See more from this Session: Resource Management and Monitoring: Impact On Soils, Air and Water Quality and General Environmental Quality (Graduate Student Poster Competition)
Monday, October 17, 2011
Henry Gonzalez Convention Center, Hall C, Street Level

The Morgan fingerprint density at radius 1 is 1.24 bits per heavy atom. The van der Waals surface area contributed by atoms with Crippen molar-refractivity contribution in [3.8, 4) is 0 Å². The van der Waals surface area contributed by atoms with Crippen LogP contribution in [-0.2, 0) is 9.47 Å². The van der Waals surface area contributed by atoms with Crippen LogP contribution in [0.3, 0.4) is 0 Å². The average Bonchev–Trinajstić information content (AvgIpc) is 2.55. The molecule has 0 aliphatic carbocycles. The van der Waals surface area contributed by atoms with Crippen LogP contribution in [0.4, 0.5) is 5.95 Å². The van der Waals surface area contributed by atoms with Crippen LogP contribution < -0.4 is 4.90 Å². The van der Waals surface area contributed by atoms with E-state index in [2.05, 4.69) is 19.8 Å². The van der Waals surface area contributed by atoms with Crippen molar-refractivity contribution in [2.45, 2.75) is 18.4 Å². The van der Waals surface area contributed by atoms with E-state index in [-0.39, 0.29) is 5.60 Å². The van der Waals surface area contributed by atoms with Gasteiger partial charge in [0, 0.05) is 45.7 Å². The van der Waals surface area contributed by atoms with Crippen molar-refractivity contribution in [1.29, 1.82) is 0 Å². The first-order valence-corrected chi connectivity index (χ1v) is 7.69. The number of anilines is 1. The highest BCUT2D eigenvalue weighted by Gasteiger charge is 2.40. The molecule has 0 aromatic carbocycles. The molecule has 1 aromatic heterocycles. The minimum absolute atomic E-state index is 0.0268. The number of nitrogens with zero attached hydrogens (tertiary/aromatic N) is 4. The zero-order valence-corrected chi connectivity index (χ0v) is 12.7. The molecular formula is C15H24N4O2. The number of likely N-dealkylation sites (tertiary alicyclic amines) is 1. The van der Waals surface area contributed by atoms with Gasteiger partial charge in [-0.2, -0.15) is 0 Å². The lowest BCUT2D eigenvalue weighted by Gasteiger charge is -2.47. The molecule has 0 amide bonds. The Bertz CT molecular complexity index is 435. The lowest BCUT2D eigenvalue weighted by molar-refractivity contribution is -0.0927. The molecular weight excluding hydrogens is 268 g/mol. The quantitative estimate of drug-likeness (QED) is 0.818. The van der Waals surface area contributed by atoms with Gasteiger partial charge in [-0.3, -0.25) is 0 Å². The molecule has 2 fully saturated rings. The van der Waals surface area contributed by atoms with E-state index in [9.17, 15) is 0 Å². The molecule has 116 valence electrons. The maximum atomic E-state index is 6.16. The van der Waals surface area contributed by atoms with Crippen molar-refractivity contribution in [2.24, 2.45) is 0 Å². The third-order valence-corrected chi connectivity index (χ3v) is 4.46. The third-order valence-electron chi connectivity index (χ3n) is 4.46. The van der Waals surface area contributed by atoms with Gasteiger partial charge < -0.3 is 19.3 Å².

Petroleum-based plastics are commonplace in the MSW stream of modern, throwaway societies. Once in landfills these plastics do not break down naturally in a convenient timeframe and take up large volumes of space. Compostable plastics, such as polylactic acid (PLA), offer a sustainable solution to problems with petroleum-based plastics. PLA is made from 100% annually renewable resources (corn in the U.S.) and is compostable at industrial composting conditions (high heat, high moisture). Once composted, the PLA is no longer visible; a new compost product is created—PLA-containing compost. However, research on PLA-containing compost nutritive value to plants is scarce. To test effects on plants from PLA-containing compost a greenhouse trial was conducted. Two PLA-containing composts (derived from peat moss, chicken feed and EcoProducts, LLC® PLA plastic ware; composted at 40°C and 50°C) were applied to the soil surface of young sweet corn plants grown in a temperate climate greenhouse setting. Evaluation of the two PLA-containing compost treatments was performed based on corn plant growth response and mineral nutrient status. Several controls were used for comparison, including a locally-obtained commercial compost brand and similar peat moss/chicken feed composts that did not contain PLA. Preliminary findings demonstrated that PLA-containing compost is not detrimental to plant health.